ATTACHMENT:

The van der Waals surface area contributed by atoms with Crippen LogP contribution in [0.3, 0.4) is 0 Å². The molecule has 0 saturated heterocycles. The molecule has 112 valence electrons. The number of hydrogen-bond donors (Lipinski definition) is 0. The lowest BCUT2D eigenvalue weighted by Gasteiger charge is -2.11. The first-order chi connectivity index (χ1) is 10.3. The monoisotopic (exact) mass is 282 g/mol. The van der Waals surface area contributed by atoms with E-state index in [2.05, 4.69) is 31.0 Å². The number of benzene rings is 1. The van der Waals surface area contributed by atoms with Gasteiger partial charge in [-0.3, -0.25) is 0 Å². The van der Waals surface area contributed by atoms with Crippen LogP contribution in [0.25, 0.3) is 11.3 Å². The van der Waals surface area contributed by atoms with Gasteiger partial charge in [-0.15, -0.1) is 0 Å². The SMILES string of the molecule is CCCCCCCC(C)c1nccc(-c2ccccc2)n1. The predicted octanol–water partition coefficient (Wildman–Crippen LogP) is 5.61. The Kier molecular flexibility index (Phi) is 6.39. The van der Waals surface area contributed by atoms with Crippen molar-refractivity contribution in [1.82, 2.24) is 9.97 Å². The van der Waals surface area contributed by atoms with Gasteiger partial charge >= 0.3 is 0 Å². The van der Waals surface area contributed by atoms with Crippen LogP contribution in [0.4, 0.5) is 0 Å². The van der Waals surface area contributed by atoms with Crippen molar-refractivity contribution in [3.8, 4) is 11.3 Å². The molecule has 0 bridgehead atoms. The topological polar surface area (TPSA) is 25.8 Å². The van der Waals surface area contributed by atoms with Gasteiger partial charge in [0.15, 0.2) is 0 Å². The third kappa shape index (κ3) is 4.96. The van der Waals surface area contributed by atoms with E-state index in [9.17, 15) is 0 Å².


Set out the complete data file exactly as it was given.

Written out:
The van der Waals surface area contributed by atoms with Crippen LogP contribution in [0.3, 0.4) is 0 Å². The molecule has 0 saturated heterocycles. The molecule has 112 valence electrons. The number of hydrogen-bond donors (Lipinski definition) is 0. The lowest BCUT2D eigenvalue weighted by Gasteiger charge is -2.11. The first-order chi connectivity index (χ1) is 10.3. The monoisotopic (exact) mass is 282 g/mol. The van der Waals surface area contributed by atoms with E-state index in [2.05, 4.69) is 31.0 Å². The number of benzene rings is 1. The van der Waals surface area contributed by atoms with Gasteiger partial charge in [-0.3, -0.25) is 0 Å². The van der Waals surface area contributed by atoms with Crippen LogP contribution in [0.25, 0.3) is 11.3 Å². The van der Waals surface area contributed by atoms with Gasteiger partial charge in [-0.15, -0.1) is 0 Å². The SMILES string of the molecule is CCCCCCCC(C)c1nccc(-c2ccccc2)n1. The predicted octanol–water partition coefficient (Wildman–Crippen LogP) is 5.61. The Kier molecular flexibility index (Phi) is 6.39. The van der Waals surface area contributed by atoms with Crippen molar-refractivity contribution in [1.82, 2.24) is 9.97 Å². The van der Waals surface area contributed by atoms with Gasteiger partial charge >= 0.3 is 0 Å². The van der Waals surface area contributed by atoms with Crippen LogP contribution in [0.4, 0.5) is 0 Å². The van der Waals surface area contributed by atoms with Crippen molar-refractivity contribution in [3.8, 4) is 11.3 Å². The molecule has 0 bridgehead atoms. The topological polar surface area (TPSA) is 25.8 Å². The van der Waals surface area contributed by atoms with Gasteiger partial charge in [0.15, 0.2) is 0 Å². The third kappa shape index (κ3) is 4.96. The van der Waals surface area contributed by atoms with E-state index in [9.17, 15) is 0 Å².